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Rule of Law Violations: EU Takes Action Against Hungary

Rule of Law Violations: EU Takes Action Against Hungary

Status: 04/27/2022 12:39 PM

The European Union is taking action against Hungary for alleged violations of the rule of law. This could cut off financial support for Hungary by the billions.

In the long-running dispute over the rule of law, the EU Commission is stepping up the pace against Hungary: the Brussels authorities have activated the so-called rule of law mechanism against the government in Budapest.

European Commission Vice President Vera Jourova said a similar letter should be sent to Budapest later that day. Hungary is threatened with cuts in EU funding, estimated at millions for the first time.

Von der Leyen announced the measures in April

EU Commission President Ursula von der Leyen announced the move at the beginning of April, shortly after the re-election of Hungarian Prime Minister Viktor Orban. Above all, the EU condemns corruption in Hungary and the illegal use of EU funds.

The European Union insists on democracy and fundamental rights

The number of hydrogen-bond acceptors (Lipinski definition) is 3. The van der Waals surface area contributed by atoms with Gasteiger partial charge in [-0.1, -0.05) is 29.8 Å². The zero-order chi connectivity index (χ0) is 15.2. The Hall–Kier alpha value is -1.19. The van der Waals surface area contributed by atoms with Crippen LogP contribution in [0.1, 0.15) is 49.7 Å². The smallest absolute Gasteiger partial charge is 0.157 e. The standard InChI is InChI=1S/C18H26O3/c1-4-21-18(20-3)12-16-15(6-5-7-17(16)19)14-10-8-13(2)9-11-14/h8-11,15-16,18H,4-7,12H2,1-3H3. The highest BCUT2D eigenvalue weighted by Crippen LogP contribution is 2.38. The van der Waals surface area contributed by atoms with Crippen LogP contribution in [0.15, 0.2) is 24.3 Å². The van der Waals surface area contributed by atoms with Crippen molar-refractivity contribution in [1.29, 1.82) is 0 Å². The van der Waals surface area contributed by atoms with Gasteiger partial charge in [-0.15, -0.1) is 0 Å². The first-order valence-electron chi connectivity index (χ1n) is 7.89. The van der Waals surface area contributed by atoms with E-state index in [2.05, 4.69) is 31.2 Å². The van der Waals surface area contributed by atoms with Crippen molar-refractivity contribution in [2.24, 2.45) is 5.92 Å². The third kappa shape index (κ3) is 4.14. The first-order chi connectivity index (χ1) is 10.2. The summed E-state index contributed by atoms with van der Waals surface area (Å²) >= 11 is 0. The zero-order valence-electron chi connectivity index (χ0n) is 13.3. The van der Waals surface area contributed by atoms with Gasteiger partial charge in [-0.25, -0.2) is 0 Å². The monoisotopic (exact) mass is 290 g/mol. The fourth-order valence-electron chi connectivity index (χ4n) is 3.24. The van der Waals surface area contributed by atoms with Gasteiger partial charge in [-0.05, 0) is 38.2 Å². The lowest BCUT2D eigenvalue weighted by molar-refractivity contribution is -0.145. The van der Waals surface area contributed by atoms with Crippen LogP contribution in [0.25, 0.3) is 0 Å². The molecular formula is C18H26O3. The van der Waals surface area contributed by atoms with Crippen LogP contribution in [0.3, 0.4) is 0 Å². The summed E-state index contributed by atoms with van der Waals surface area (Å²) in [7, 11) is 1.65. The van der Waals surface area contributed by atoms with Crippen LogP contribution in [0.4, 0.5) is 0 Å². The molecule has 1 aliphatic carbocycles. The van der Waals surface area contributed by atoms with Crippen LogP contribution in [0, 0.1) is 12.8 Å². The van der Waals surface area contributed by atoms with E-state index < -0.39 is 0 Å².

The so-called EU rule of law mechanism has been in effect since the beginning of 2021. Last year, the EU put again in a new regulation what exactly the rule of law means: any public authority must be “within applicable law in accordance with the values ​​of democracy and respect for fundamental rights.” The European Union is under the control of independent and impartial courts.

Criticisms of potential violations of the rule of law have long focused on Hungary and Poland. Poland has been accused of undermining its country’s separation of powers and an independent judiciary through so-called judicial reform.

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ECJ rejects complaints

In order to block the EU’s move, both countries have sued the rule of law mechanism to the European Court of Justice – to no avail. The court dismissed the case And through its ruling in February of this year, it legitimized the option to reduce the financial resources of affected EU members.

Required majority in the European Parliament

But it will still be some time before Hungary can actually scrap billions of euros. Because this step requires a majority in the EU Parliament: it must be voted for by at least 15 countries with at least 65 percent of the population living in the EU. As the affected country, Hungary is not entitled to vote in the vote.

Before that, however, Hungary has the opportunity to comment on points of criticism and to suggest measures to address grievances that the EU sees as existing.